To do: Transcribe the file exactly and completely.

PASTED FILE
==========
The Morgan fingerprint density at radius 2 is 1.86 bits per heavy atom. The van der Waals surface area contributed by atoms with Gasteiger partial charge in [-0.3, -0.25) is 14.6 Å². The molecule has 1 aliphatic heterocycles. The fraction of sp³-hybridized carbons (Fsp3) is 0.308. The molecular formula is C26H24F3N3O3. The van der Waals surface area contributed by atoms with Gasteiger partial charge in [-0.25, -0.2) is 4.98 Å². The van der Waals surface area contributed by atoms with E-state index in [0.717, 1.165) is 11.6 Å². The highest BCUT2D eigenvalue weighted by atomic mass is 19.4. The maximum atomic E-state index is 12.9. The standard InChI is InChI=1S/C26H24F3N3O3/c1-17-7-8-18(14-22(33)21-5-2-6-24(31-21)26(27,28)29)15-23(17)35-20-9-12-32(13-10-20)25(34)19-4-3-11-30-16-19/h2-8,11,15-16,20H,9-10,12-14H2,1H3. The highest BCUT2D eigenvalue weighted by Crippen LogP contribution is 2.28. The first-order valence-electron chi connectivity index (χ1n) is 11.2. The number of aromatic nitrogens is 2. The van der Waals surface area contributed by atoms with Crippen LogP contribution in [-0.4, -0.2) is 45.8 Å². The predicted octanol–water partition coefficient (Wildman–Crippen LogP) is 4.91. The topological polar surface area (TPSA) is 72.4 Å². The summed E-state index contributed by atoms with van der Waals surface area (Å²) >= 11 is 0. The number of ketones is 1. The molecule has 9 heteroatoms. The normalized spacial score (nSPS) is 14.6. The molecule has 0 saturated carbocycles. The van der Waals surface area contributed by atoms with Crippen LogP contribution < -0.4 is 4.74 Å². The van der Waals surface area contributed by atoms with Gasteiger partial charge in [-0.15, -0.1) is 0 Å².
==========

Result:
The Morgan fingerprint density at radius 2 is 1.86 bits per heavy atom. The van der Waals surface area contributed by atoms with Gasteiger partial charge in [-0.3, -0.25) is 14.6 Å². The molecule has 1 aliphatic heterocycles. The fraction of sp³-hybridized carbons (Fsp3) is 0.308. The molecular formula is C26H24F3N3O3. The van der Waals surface area contributed by atoms with Gasteiger partial charge in [-0.25, -0.2) is 4.98 Å². The van der Waals surface area contributed by atoms with E-state index in [0.717, 1.165) is 11.6 Å². The highest BCUT2D eigenvalue weighted by atomic mass is 19.4. The maximum atomic E-state index is 12.9. The standard InChI is InChI=1S/C26H24F3N3O3/c1-17-7-8-18(14-22(33)21-5-2-6-24(31-21)26(27,28)29)15-23(17)35-20-9-12-32(13-10-20)25(34)19-4-3-11-30-16-19/h2-8,11,15-16,20H,9-10,12-14H2,1H3. The highest BCUT2D eigenvalue weighted by Crippen LogP contribution is 2.28. The first-order valence-electron chi connectivity index (χ1n) is 11.2. The number of aromatic nitrogens is 2. The van der Waals surface area contributed by atoms with Crippen LogP contribution in [-0.4, -0.2) is 45.8 Å². The predicted octanol–water partition coefficient (Wildman–Crippen LogP) is 4.91. The topological polar surface area (TPSA) is 72.4 Å². The summed E-state index contributed by atoms with van der Waals surface area (Å²) >= 11 is 0. The number of ketones is 1. The molecule has 9 heteroatoms. The normalized spacial score (nSPS) is 14.6. The molecule has 0 saturated carbocycles. The van der Waals surface area contributed by atoms with Crippen LogP contribution < -0.4 is 4.74 Å². The van der Waals surface area contributed by atoms with Gasteiger partial charge in [-0.15, -0.1) is 0 Å².